CONTROL & COMMUNICATION
The O-buoy is a sophisticated autonomous platform that needs to control several different instruments but also to carefully manage power. It does this through the use of a supervisory computer. The Supervisory Computer (SC) was based on a Technologic Systems TS-7260 single board computer (SBC) and additional peripheral components. The SBC has two 16C550 type serial communication ports, two USB 2.0 ports, a 10/100 MBps Ethernet port, an integral SPI interface, 64 MB of RAM memory, 128 MB of Flash memory, an SD card socket, a battery backed-up real time clock, a 16 bit PC-104 expansion interface, an on-board temperature sensor, a user selectable capability for RS-232 or RS485/422 compatibility on its COM 2 serial port, and an ARM9 processor to operate at a clock rate of 200 MHz. The software operating system was the Debian Linux distribution as adapted for the TS-7260 SBC. The SBC was fitted with a four-port 16C550 type serial expansion card and a second Ethernet port (connected via a PC-104 expansion interface). The SBC and its options were specified at the time of purchase for operation to -40oC. Typical power consumption on the buoy was observed to be approximately 1.5W while running a demanding computation benchmark load with all ports operating at high rates.
Upon start-up the computer performed an initial boot from its Flash memory in the YAFFS internal format followed by a “pivot boot” to the full operating system in EXT file format. The full Linux operating system was contained on a 512 MB solid state disk drive. A 16 MB solid-state USB memory was installed to provide an on-board archive of all data that was obtained from every instrument and sensor. In the event of a possible (but unlikely) failure in the satellite communications system, the data complete records from the buoy will be available when the buoy is recovered.
The SC was operated at all times in a watch-dog mode; therefore it represents the baseline power demand of the O-Buoy system. This device was the only subsystem on the buoy that was constantly operating.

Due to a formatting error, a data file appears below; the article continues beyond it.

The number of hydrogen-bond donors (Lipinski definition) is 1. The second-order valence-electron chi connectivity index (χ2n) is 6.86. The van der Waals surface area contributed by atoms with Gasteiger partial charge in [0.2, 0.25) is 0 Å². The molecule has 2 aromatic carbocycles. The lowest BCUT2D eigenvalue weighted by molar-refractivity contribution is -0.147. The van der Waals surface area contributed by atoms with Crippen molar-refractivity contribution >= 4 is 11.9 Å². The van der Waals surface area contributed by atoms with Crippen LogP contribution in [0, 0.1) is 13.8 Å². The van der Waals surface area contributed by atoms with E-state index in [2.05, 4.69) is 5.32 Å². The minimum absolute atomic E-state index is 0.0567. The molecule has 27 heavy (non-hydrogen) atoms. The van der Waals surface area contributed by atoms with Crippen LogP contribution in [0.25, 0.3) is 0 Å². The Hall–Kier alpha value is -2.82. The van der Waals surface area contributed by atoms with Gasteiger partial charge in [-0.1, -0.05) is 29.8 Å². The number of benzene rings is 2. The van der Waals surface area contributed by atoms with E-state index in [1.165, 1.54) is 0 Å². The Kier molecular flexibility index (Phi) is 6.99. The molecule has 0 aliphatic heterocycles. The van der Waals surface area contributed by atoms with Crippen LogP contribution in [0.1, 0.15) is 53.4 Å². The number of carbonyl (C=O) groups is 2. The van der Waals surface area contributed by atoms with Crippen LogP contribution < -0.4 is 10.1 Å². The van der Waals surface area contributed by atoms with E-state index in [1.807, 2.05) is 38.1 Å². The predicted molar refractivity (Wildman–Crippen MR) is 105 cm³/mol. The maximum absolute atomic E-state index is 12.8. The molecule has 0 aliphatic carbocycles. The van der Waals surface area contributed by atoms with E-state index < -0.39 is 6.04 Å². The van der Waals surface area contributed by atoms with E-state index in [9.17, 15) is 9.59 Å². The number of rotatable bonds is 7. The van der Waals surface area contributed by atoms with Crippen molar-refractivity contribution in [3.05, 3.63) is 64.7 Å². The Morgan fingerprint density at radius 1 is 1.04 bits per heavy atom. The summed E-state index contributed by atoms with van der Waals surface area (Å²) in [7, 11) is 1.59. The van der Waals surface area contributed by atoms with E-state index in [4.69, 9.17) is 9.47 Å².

Power distribution was managed by the SC via the power control circuit. Identical electronic switches supplied the unregulated +14.5 volt level to all scientific devices, meteorological instruments and a pre-packaged satellite transceiver system. The power control circuit provided regulated voltage at +3.3 volts for its own analog and digital circuits. This circuit utilized a set of voltage and current sensing amplifiers which were read via a multi-input multiplexer from the SPI port on the SBC. There were sufficient parameters available that the watch dog software could report the distributed voltage level and all significant current loads in the system.
Based on a predetermined scientific observation schedule (which was heavily dependent on the solar elevation angle), individual instruments were sequenced into operation as needed. The objective was to provide a maximum number of scientific observations consistent with the power available (maximum of 16W). The heaviest power consumer on the buoy was the satellite transceiver at 5.5W (up to 7W, for higher latitudes); with a typical data off-load requiring a two hour long satellite network window. Therefore, most scientific functions were scheduled for operation and data acquisition between satellite service intervals. Revised programs and schedules could be loaded to the buoy during an open satellite window. At present, the results of these revisions would have been seen at the next satellite service of the buoy which is 24 hours later.